My guess is that President Donald Trump has never read Machiavelli and therefore knows nothing about his political writings. If he did, he might recognize in Machiavelli some of his own previous good luck in politics.

Machiavelli thought politics was a 50/50 game: 50% of politics was historical knowledge, political calculation, strategy and charisma; the other 50% of politics was fortune or luck. To Machiavelli, the first 50% was a masculine sentiment; the second, feminine. And of the two, the second was the more important. All the planning and calculation in the world was no match for fortune or luck.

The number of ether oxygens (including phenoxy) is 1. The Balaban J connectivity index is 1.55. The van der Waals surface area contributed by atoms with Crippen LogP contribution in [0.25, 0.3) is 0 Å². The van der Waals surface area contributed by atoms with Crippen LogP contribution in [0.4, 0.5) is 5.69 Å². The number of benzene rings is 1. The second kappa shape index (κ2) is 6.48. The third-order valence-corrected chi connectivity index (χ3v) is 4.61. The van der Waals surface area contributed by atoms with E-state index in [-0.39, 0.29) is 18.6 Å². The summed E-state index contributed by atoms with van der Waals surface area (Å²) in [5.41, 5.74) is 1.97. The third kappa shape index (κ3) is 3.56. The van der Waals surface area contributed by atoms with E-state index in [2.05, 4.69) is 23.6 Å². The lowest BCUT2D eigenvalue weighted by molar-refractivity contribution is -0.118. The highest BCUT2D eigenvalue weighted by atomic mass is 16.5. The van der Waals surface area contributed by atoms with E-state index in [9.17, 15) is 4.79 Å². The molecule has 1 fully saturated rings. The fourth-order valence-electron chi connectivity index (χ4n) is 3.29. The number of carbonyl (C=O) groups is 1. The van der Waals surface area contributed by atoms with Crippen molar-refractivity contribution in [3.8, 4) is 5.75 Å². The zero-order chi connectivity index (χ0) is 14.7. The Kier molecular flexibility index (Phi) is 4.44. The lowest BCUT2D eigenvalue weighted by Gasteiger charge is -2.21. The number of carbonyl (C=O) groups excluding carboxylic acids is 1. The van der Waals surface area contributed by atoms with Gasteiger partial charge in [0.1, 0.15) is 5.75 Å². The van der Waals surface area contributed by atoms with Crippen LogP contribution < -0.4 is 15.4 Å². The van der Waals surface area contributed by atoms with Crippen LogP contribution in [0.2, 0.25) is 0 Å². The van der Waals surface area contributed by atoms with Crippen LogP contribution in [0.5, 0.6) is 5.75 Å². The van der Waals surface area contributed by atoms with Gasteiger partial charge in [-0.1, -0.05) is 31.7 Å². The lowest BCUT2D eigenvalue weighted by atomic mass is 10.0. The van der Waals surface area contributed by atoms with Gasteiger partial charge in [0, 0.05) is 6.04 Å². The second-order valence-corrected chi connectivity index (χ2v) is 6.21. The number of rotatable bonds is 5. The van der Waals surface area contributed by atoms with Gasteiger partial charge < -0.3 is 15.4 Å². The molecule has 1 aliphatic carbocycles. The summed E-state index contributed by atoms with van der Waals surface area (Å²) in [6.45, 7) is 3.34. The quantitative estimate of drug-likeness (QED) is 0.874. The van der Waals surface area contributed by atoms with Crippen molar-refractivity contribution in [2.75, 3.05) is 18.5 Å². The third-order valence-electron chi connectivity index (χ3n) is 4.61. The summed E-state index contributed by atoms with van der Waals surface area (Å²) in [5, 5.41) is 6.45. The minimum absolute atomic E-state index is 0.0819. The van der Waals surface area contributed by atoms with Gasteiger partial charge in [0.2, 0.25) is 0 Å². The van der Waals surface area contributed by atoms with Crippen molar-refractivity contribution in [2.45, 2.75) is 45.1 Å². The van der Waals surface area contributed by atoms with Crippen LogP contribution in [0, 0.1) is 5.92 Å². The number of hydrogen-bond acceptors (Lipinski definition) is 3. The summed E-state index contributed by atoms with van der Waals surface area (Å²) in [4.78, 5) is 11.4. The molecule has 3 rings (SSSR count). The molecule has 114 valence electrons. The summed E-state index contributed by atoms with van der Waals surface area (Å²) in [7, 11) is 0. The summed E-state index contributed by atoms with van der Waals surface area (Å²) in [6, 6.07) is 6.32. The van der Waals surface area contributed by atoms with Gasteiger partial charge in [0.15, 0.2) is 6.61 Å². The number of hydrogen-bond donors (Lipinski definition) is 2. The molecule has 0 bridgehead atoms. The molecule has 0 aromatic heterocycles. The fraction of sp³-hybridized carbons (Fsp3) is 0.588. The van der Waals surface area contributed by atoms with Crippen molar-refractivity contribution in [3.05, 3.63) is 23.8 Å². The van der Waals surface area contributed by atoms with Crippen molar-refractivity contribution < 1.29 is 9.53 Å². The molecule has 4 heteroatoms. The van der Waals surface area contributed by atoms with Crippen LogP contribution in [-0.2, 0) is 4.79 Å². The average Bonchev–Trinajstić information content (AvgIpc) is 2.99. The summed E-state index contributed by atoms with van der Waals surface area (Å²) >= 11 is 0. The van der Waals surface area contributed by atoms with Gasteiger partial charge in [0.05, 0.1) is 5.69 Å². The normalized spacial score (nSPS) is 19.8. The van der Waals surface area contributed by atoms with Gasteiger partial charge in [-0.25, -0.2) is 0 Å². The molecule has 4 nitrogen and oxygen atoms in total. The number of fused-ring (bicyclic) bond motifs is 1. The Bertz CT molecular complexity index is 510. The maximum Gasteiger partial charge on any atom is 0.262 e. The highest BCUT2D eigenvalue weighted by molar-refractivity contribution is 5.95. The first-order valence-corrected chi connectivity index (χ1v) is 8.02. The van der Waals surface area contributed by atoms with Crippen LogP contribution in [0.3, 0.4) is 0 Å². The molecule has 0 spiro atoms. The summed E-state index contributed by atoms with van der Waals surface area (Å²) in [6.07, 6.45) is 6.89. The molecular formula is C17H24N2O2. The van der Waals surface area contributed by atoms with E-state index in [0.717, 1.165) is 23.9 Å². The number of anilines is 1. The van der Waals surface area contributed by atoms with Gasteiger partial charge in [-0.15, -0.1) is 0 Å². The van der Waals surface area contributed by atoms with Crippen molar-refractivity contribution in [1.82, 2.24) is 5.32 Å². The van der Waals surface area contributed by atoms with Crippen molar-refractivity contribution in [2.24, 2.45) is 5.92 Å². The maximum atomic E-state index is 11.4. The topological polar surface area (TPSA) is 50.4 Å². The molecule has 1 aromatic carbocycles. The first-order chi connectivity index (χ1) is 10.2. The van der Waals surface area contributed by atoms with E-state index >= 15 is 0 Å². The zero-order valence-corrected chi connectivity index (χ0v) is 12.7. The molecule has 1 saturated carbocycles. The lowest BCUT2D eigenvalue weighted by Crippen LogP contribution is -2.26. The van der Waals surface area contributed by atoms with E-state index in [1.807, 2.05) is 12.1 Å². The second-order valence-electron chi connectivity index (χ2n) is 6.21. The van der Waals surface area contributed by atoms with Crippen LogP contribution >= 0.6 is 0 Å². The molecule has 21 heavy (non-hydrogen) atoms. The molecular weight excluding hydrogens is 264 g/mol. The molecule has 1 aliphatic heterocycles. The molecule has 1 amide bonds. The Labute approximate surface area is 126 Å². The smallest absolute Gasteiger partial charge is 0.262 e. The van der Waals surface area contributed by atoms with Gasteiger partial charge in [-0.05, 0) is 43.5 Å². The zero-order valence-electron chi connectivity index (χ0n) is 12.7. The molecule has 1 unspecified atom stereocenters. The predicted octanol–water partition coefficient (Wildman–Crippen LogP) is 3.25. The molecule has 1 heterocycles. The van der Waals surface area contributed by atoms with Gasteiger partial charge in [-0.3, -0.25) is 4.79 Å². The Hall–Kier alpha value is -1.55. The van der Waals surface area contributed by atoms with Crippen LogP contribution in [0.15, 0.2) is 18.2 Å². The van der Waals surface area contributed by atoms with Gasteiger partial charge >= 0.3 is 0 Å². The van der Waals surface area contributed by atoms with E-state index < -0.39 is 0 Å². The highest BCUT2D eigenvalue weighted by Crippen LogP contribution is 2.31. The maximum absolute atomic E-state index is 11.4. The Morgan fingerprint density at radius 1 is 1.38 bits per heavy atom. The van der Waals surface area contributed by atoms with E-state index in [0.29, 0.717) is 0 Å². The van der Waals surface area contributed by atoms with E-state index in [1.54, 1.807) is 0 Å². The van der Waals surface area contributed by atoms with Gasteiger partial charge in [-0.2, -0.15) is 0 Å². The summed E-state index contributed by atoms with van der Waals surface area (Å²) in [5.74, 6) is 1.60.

Calculation, knowledge and charisma are human characteristics that can be developed, but fortune and luck are impossible to develop or control. For Machiavelli, there were two approaches to fortune for a leader: one was to plan so bad fortune could be arrested; the other was to challenge fortune. Arresting fortune by planning is when you take that jog just before an important job interview and lock yourself out of your apartment. Having a hidden key arrests fortune.

Challenging fortune means you don’t play it safe — you run risks in life. And, finally, fortune and luck are most dangerous when you try to control and direct them. Asking Trump if he will leave office after losing presumes fortune will not be on his side. It is an attempt to control and direct fortune and may bring the opposite outcome — as when the same kind of question was put to Trump in 2016.

Matthew Atlee